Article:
Emily Lima

During Reading Strategy


Example: Literary Terms

A jot-chart is a graphic organizer used to outline related information. It organizes data in a two-dimensional matrix with topics/categories/items recorded horizontally and specific questions/characteristics recorded vertically. Jot-charting is helpful for students because it allows them to visualize information regarding ideas, people, events, and processes. It also helps students gather and synthesize information from data-rich reading selections.

Steps to Jot-Charting:

Create a Jot Chart on the whiteboard and produce a print copy for each student. The chart/matrix should be structured as follows:
Main ideas/items for description or analysis are listed across the top of the chart.
Question/characteristics of the main ideas/items are listed down the left side of the chart.

The class will be learning literary terms. I create the following chart on the board and hand out copies of it to each student.

What does this term mean?


What type of writing is it most often found in?


Give an example of this term in use (write your own or find one)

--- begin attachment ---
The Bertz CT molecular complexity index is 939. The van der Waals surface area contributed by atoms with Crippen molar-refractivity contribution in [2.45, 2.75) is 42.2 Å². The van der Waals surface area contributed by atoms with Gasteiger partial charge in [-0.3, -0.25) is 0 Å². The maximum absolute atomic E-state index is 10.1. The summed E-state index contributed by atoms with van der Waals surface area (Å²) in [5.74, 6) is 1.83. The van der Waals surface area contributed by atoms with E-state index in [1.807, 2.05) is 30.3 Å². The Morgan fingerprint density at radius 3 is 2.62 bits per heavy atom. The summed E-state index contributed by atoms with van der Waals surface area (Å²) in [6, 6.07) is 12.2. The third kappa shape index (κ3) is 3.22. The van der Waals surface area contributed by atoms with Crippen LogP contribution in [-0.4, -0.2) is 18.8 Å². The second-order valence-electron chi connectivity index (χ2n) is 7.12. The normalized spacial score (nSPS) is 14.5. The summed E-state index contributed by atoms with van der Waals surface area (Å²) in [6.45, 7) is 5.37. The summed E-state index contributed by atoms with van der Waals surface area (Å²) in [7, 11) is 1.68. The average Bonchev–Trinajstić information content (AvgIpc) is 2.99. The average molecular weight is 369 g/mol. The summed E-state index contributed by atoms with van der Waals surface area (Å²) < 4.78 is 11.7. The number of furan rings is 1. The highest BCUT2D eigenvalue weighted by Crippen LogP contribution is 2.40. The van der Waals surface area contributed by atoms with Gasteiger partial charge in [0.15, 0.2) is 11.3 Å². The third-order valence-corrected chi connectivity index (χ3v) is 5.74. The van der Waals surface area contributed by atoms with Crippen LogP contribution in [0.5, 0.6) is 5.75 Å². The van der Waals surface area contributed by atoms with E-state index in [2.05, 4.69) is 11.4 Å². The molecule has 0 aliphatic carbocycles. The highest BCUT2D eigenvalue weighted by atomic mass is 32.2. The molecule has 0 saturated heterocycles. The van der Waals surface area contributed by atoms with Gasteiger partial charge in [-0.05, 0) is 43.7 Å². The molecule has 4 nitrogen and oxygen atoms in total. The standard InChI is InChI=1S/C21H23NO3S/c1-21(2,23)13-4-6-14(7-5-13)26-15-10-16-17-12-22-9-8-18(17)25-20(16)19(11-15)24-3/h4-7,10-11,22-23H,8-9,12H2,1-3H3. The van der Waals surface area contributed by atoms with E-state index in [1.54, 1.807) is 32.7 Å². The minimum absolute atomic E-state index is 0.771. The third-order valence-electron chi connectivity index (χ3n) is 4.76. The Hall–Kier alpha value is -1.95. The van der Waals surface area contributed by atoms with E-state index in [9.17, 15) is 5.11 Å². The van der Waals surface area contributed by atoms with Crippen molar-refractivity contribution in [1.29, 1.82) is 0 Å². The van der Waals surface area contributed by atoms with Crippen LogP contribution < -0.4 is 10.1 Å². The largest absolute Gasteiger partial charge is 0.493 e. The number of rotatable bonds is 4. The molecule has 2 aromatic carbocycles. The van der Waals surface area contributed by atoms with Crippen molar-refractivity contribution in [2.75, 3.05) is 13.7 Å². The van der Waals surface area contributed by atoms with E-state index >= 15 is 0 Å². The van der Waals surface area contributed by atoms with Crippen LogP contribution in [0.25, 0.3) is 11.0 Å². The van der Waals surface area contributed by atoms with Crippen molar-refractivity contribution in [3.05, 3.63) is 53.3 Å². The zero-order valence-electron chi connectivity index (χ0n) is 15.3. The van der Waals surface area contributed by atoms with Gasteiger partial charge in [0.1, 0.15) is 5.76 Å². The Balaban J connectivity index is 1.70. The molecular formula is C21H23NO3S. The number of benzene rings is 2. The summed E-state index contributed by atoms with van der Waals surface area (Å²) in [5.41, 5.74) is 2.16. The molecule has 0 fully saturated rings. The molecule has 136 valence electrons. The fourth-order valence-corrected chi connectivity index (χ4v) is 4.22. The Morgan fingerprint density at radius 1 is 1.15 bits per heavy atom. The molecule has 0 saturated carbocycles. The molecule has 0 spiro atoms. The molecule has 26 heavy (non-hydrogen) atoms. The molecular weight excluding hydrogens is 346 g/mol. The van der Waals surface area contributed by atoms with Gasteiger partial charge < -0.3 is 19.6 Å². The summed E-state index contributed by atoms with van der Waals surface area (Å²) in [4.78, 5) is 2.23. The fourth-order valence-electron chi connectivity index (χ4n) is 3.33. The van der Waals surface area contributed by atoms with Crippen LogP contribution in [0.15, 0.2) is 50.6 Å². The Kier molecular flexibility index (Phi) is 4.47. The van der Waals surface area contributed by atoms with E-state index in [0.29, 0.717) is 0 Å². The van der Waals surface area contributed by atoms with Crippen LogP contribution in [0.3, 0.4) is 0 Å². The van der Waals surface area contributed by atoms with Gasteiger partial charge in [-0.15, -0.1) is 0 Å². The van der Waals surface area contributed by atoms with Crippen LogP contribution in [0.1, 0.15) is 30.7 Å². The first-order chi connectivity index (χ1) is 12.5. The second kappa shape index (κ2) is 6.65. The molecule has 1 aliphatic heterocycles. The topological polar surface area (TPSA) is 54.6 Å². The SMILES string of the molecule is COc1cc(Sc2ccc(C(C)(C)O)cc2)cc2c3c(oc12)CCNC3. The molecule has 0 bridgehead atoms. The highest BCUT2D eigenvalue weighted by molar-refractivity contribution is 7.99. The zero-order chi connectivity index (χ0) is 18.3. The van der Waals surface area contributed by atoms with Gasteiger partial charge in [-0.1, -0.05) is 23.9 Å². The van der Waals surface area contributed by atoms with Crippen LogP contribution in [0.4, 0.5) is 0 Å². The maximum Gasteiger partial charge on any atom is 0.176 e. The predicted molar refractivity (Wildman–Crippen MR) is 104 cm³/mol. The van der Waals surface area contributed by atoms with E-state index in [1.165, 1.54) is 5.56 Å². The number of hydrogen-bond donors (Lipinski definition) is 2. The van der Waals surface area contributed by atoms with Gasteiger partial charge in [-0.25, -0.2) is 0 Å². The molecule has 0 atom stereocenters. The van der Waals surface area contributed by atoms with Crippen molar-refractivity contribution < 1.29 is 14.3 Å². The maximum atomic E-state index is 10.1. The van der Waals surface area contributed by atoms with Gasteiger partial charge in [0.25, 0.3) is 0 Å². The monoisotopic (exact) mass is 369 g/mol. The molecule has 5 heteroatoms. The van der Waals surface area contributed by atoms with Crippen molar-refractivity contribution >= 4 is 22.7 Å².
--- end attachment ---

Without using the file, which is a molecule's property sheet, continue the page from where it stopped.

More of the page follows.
Discuss the purpose of the chart with students before the reading assignment. Give an example of a completed chart to help clarify its functions.

I explain the chart to the students and hand out a completed chart that is similar. Then, I pass out the reading selection. It is a packet of short pieces I have put together by many different authors. Each piece has been selected because it employs the literary terms the students are studying very clearly and effectively.

Have students read the selection and complete the Jot Chart.

Students read packet and complete chart.

Discuss the students' findings and compile the results into a group Jot Chart. Stress the relationships between the data in the chart.

Teacher-led class discussion on what the students found. Create a group Jot Chart with class.

(Activity adapted from __http://www.justreadnow.com/strategies/jot.htm__)